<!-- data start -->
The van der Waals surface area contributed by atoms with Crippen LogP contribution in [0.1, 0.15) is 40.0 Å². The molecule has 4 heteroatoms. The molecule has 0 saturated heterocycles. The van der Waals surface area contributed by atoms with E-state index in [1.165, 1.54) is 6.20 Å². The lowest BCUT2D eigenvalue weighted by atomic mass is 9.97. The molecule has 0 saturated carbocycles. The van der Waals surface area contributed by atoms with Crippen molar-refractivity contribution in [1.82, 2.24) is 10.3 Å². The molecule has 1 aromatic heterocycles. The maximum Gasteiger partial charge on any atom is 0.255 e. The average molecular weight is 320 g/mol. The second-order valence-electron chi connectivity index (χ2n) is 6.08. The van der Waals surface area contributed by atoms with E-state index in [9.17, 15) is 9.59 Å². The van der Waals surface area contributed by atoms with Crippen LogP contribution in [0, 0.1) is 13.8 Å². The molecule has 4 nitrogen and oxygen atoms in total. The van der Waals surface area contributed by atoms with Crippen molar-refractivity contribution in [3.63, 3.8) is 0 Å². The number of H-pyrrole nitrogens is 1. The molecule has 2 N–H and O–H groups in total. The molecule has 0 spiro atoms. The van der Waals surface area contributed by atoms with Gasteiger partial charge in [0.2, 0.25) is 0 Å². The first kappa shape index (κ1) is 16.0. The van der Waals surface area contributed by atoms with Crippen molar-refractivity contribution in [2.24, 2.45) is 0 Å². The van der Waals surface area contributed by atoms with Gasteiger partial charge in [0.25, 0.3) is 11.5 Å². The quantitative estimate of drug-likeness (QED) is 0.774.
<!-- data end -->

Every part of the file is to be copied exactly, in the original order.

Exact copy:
The van der Waals surface area contributed by atoms with Crippen LogP contribution in [0.1, 0.15) is 40.0 Å². The molecule has 4 heteroatoms. The molecule has 0 saturated heterocycles. The van der Waals surface area contributed by atoms with E-state index in [1.165, 1.54) is 6.20 Å². The lowest BCUT2D eigenvalue weighted by atomic mass is 9.97. The molecule has 0 saturated carbocycles. The van der Waals surface area contributed by atoms with Crippen molar-refractivity contribution in [1.82, 2.24) is 10.3 Å². The molecule has 1 aromatic heterocycles. The maximum Gasteiger partial charge on any atom is 0.255 e. The average molecular weight is 320 g/mol. The second-order valence-electron chi connectivity index (χ2n) is 6.08. The van der Waals surface area contributed by atoms with E-state index in [9.17, 15) is 9.59 Å². The van der Waals surface area contributed by atoms with Crippen LogP contribution in [0, 0.1) is 13.8 Å². The molecule has 4 nitrogen and oxygen atoms in total. The van der Waals surface area contributed by atoms with Crippen molar-refractivity contribution in [3.63, 3.8) is 0 Å². The number of H-pyrrole nitrogens is 1. The molecule has 2 N–H and O–H groups in total. The molecule has 0 spiro atoms. The van der Waals surface area contributed by atoms with Gasteiger partial charge in [0.2, 0.25) is 0 Å². The first kappa shape index (κ1) is 16.0. The van der Waals surface area contributed by atoms with Crippen molar-refractivity contribution in [2.24, 2.45) is 0 Å². The van der Waals surface area contributed by atoms with Gasteiger partial charge in [0.25, 0.3) is 11.5 Å². The quantitative estimate of drug-likeness (QED) is 0.774.